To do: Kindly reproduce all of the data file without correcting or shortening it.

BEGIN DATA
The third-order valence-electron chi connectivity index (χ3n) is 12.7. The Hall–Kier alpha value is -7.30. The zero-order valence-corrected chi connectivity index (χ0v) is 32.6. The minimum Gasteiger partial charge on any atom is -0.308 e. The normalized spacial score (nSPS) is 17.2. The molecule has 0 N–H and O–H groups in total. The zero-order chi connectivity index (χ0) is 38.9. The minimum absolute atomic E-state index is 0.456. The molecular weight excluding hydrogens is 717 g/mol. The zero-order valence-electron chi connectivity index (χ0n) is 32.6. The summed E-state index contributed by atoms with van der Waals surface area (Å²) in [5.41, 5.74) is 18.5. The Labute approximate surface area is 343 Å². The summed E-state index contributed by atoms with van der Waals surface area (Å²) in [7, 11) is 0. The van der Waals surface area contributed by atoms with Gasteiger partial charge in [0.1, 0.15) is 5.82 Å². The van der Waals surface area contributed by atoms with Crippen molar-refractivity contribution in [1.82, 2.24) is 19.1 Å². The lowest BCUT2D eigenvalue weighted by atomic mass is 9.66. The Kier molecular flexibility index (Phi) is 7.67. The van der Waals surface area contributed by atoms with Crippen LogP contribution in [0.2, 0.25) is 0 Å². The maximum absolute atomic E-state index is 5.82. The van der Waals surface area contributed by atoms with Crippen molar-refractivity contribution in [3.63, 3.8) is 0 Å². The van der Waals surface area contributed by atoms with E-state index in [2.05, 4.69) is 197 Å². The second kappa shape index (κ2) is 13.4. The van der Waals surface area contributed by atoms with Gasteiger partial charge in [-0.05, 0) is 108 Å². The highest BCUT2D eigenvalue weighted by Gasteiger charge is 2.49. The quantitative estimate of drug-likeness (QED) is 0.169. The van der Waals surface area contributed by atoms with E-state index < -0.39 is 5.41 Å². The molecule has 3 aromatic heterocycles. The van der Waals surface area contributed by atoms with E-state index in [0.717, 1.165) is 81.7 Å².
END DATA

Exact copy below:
The third-order valence-electron chi connectivity index (χ3n) is 12.7. The Hall–Kier alpha value is -7.30. The zero-order valence-corrected chi connectivity index (χ0v) is 32.6. The minimum Gasteiger partial charge on any atom is -0.308 e. The normalized spacial score (nSPS) is 17.2. The molecule has 0 N–H and O–H groups in total. The zero-order chi connectivity index (χ0) is 38.9. The minimum absolute atomic E-state index is 0.456. The molecular weight excluding hydrogens is 717 g/mol. The zero-order valence-electron chi connectivity index (χ0n) is 32.6. The summed E-state index contributed by atoms with van der Waals surface area (Å²) in [5.41, 5.74) is 18.5. The Labute approximate surface area is 343 Å². The summed E-state index contributed by atoms with van der Waals surface area (Å²) in [7, 11) is 0. The van der Waals surface area contributed by atoms with Gasteiger partial charge in [0.1, 0.15) is 5.82 Å². The van der Waals surface area contributed by atoms with Crippen molar-refractivity contribution in [1.82, 2.24) is 19.1 Å². The lowest BCUT2D eigenvalue weighted by atomic mass is 9.66. The Kier molecular flexibility index (Phi) is 7.67. The van der Waals surface area contributed by atoms with Crippen LogP contribution in [0.2, 0.25) is 0 Å². The maximum absolute atomic E-state index is 5.82. The van der Waals surface area contributed by atoms with Crippen molar-refractivity contribution in [3.63, 3.8) is 0 Å². The van der Waals surface area contributed by atoms with E-state index in [2.05, 4.69) is 197 Å². The second kappa shape index (κ2) is 13.4. The van der Waals surface area contributed by atoms with Gasteiger partial charge in [-0.05, 0) is 108 Å². The highest BCUT2D eigenvalue weighted by Gasteiger charge is 2.49. The quantitative estimate of drug-likeness (QED) is 0.169. The van der Waals surface area contributed by atoms with E-state index < -0.39 is 5.41 Å². The molecule has 3 aromatic heterocycles. The van der Waals surface area contributed by atoms with E-state index in [0.717, 1.165) is 81.7 Å².